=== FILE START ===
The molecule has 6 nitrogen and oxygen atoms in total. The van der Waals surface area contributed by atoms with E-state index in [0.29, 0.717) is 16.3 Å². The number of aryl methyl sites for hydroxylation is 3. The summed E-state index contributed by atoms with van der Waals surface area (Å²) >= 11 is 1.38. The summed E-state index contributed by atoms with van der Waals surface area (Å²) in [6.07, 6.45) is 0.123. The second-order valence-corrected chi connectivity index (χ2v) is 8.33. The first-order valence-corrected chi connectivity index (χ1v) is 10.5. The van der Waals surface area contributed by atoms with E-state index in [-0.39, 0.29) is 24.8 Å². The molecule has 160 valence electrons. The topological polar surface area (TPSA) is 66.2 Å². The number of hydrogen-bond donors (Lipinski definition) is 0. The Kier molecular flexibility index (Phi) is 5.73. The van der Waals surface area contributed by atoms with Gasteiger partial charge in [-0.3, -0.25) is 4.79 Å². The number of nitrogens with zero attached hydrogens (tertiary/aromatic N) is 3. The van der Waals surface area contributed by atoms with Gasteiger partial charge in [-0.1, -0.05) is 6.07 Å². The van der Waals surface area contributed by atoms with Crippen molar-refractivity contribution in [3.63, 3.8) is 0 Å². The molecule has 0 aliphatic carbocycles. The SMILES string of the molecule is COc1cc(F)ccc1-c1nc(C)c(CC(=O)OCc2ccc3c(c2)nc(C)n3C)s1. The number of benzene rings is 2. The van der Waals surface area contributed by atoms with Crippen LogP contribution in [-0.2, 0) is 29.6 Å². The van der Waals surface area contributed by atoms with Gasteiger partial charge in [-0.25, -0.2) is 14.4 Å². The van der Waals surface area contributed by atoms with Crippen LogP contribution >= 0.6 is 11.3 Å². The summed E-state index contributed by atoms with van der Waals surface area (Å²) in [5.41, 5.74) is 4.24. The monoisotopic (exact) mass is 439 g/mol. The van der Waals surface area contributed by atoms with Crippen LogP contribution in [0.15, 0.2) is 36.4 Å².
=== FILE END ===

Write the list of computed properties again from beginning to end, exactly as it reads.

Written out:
The molecule has 6 nitrogen and oxygen atoms in total. The van der Waals surface area contributed by atoms with E-state index in [0.29, 0.717) is 16.3 Å². The number of aryl methyl sites for hydroxylation is 3. The summed E-state index contributed by atoms with van der Waals surface area (Å²) >= 11 is 1.38. The summed E-state index contributed by atoms with van der Waals surface area (Å²) in [6.07, 6.45) is 0.123. The second-order valence-corrected chi connectivity index (χ2v) is 8.33. The first-order valence-corrected chi connectivity index (χ1v) is 10.5. The van der Waals surface area contributed by atoms with E-state index in [-0.39, 0.29) is 24.8 Å². The molecule has 160 valence electrons. The topological polar surface area (TPSA) is 66.2 Å². The number of hydrogen-bond donors (Lipinski definition) is 0. The Kier molecular flexibility index (Phi) is 5.73. The van der Waals surface area contributed by atoms with Gasteiger partial charge in [-0.3, -0.25) is 4.79 Å². The number of nitrogens with zero attached hydrogens (tertiary/aromatic N) is 3. The van der Waals surface area contributed by atoms with Gasteiger partial charge in [-0.1, -0.05) is 6.07 Å². The van der Waals surface area contributed by atoms with Crippen molar-refractivity contribution in [3.63, 3.8) is 0 Å². The molecule has 0 aliphatic carbocycles. The SMILES string of the molecule is COc1cc(F)ccc1-c1nc(C)c(CC(=O)OCc2ccc3c(c2)nc(C)n3C)s1. The number of benzene rings is 2. The van der Waals surface area contributed by atoms with Crippen LogP contribution in [-0.2, 0) is 29.6 Å². The van der Waals surface area contributed by atoms with Gasteiger partial charge in [-0.25, -0.2) is 14.4 Å². The van der Waals surface area contributed by atoms with Crippen LogP contribution >= 0.6 is 11.3 Å². The summed E-state index contributed by atoms with van der Waals surface area (Å²) in [5.41, 5.74) is 4.24. The monoisotopic (exact) mass is 439 g/mol. The van der Waals surface area contributed by atoms with Crippen LogP contribution in [0.15, 0.2) is 36.4 Å².